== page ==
Birds of Seabrook Island

COAST BIRDS
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WORLD BIRDS
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ANECDOTES

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Species Acct.
Loons
Grebes
Procellarids
Pelicans
Herons
Ibises
Storks
Vultures
Flamingos
Waterfowl
Raptors
Turkeys
Quail
Rails
Limpkin
Cranes
Shorebirds
Gulls
Terns
Auks
Doves
Parrots
Cuckoos
Owls
Goatsuckers
Swifts
Hummers
Kingfishers
Woodpckrs
Flycatchers
Shrikes
Vireos
Crows/Jays
Larks
Swallows
Tits
Nuthatches
Creepers
Wrens
Kinglets
Gnatcatchers
Thrushes
Mimids
Starlings
Pipits
Waxwings
NW Warblers
Tanagers
NWSparrows
Cardinalines
Icterids
Finches
OWSparrows

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Resources
 
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  Field Guides
General References
South Carolina Birds
Text Books on Ornithology
HOME STUDY
The Origin and Evolution of Birds
Speciation and Biogeography
Birds of the World - General References
Taxonomic References - Technical
Software and the Web
Videos
Optics
Cameras
 
 

Field Guides / Identification

 

Sibley, D. A. 2014. The Sibley Guide to Birds.2nd ed. Alfred A. Knopf, New York
   This is really a home reference. The following book contains many of these illustrations and can be carried in a pocket...

Sibley, D. A. 2003. The Sibley Field Guide to Birds of Eastern North America. Alfred A. Knopf, New York      
    There is a companion guide for western North America if you travel...

   I'd recommend owning one or both of these first two books - Sibley has the best coverage of  plumages. If you have the first edition (2010), buy
   the second - it adds many more images to the guidde.

   Any of the following would be good back up (get the latest edition)...

Dunn, J. L, J. Alderfer. 2006. National Geographic Field Guide to the Birds of North America 5th ed. Random House.

Robbins, C. S., H. S. Zim, B. Bruun, A. B. Singer. 2001. Birds of North America. Rev. ed. St. Martin's Press.

Peterson, R. T. 2008. Peterson  Field Guide to the Birds North America. Houghton Mifflin, Harcourt. Boston
   (This is the field guide that really started modern "bird-watching" in the US. It was first published in 1934 and inaugurated the use of a pointer
   to highlight crucial field marks. The latest edition covers all of North America and is a larger format. The following is the smaller guide.)


Peterson, R. T., V. M. Peterson. 2002. A Field Guide to the Birds of Eastern and Central North America. Houghton Mifflin, Harcourt. Boston.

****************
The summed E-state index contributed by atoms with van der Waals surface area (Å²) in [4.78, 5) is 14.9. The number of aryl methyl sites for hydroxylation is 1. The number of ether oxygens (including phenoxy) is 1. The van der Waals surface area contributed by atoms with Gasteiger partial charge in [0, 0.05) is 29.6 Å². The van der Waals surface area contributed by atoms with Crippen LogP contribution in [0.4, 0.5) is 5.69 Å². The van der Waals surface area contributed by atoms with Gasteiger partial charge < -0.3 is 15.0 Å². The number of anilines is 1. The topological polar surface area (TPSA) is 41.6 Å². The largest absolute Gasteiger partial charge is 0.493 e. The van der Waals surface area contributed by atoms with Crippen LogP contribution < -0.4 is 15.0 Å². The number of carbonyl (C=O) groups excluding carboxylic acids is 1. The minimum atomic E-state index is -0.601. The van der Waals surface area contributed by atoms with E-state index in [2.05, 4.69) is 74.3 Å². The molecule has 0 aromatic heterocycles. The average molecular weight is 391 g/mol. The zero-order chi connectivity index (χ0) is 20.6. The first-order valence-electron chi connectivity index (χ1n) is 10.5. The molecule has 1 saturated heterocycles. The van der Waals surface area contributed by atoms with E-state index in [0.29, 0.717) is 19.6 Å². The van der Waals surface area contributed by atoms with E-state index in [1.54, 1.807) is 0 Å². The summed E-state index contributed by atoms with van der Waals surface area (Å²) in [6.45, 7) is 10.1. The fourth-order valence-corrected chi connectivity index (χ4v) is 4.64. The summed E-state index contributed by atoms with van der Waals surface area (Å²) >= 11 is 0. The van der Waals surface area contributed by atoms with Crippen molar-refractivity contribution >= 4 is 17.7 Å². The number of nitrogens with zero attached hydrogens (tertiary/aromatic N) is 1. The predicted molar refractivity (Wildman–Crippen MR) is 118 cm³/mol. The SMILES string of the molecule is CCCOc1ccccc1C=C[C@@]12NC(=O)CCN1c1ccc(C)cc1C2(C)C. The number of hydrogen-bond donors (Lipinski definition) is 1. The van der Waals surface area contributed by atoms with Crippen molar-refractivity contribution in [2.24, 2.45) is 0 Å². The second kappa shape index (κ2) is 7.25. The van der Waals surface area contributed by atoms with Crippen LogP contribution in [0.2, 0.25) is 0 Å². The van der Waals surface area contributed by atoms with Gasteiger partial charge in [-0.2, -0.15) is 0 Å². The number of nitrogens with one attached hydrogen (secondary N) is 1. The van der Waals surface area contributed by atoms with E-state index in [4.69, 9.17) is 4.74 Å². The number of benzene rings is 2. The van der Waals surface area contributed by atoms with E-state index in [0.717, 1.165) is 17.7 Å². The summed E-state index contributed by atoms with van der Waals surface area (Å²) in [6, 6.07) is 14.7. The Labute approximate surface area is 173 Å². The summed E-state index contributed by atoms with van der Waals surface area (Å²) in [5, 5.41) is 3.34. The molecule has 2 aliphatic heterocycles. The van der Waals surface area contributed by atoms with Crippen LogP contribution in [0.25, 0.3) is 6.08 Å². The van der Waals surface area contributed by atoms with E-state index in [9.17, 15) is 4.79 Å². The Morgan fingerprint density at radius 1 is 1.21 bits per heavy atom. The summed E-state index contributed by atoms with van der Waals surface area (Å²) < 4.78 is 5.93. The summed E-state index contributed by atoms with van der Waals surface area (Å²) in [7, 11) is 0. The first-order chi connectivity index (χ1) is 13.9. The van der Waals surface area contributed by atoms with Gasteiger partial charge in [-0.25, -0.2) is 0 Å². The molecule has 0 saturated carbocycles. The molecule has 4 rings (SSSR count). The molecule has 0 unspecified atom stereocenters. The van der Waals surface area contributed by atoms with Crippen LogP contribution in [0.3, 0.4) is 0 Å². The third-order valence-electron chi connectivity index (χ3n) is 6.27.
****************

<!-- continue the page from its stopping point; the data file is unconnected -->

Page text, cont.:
My preference is for field guides that use paintings (above) rather than photographs (Kaufman, National Audubon Society, etc.) but there are
   many field guides available, all  with useful information.

Crossley, R. 2011. The Crossley ID Guide. Crossley Books, Princeton University Press. Princeton
   In this unique book, the author uses photographs (mostly his) placed against an approprite habitat background.

Kaufman, Kenn. 2011. Kaufman Field Guide to Advanced Birding. Houghton Mifflin Harcourt. Boston, New York.
  Use this reference for difficult species groups - scoters, dowitchers, Empidonax flycatchers, etc.

   If you plan to travel to Europe, you should have this guide:

Svensson, L., P. J. Grant, K. Mullarney, and D. Zetterström. 1999. Birds of Europe.
  
Princeton University Press, Princeton.

   For shorebirds - wonderful photos:

O'Brien, M., R. Crossley, and K. Karlson. 2006. The Shorebird Guide. Houghton
   Mifflin Company. Boston and New York.

 
 

General References to North American Birds

  Alderfer, J. (ed.). 2006. National Geographic Compete Birds of North America. NGS, Washington, DC.

Alsop, F. J. III. 2001. Birds of North America. Eastern Region. DK Publishing.

Alsop, F. J. III. 2001. Birds of North America. Western Region. DK Publishing.

Kaufman, K. 1996. Lives of North American Birds. Houghton Mifflin Co., Boston/New York.
 
 

South Carolina Birds

  Post, W. and S. A. Gauthreaux, Jr. 1989. Status and Distribution of South Carolina Birds. Contributions Charleston Museum XVIII, Charleston.

McNair, D. B. and W. Post. 1993. Supplement to Status and Distribution of South Carolina Birds. Charleston Museum Ornithological
    Contribution No. 8, Charleston.
    (These two contributions from the Charleston Museum track the published record of species found in South Carolina based on a valid
    museum speciment, a recognizable photography or sound recording, or at least four independent sight records supported by a published
    account or records on file in a public institution until 1993. For a continuing summary see Avendex software by Redshank Software cited
    below.)


Potter, E. F., J. F. Parnell, R. P. Teulings, R. Davis. 2006. Birds of the Carolinas. 2nd ed. Univ. North Carolina Press, Chapel Hill.
    If you have the older edition, upgrade to the new one - there is a lot of newer information available.


Sprunt, A., Jr. and E. B. Chamberlain. 1970. South Carolina Bird Life. Rev. Ed. Univ. South Carolina Press, Columbia. [Originally published 1949.]
   (Available used from Barnes & Noble and other book sellers.)

Carter, Robin M. 1993. Finding Birds in South Carolina. Univ. South Carolina Press, Columbia.
   (This book is out of print but you really need it for its descriptions of South Carolina birding areas - several used copies are currently listed on
    Amazon.com or through Barnes & Nobel.)


  The following book is a partial replacement for this reference:

Mollenhauer, Jeff. 2009. Birding South Carolina. FalconGuides, Guilford CT.

National Audubon Society, Christmas Bird Counts (CBC).
   Click on Historical Results to view data for different years and locations.

South Carolina Breeding Bird Atlas (SCBBA), South Carolina Department of Natural Resources. 1988-1998.
       
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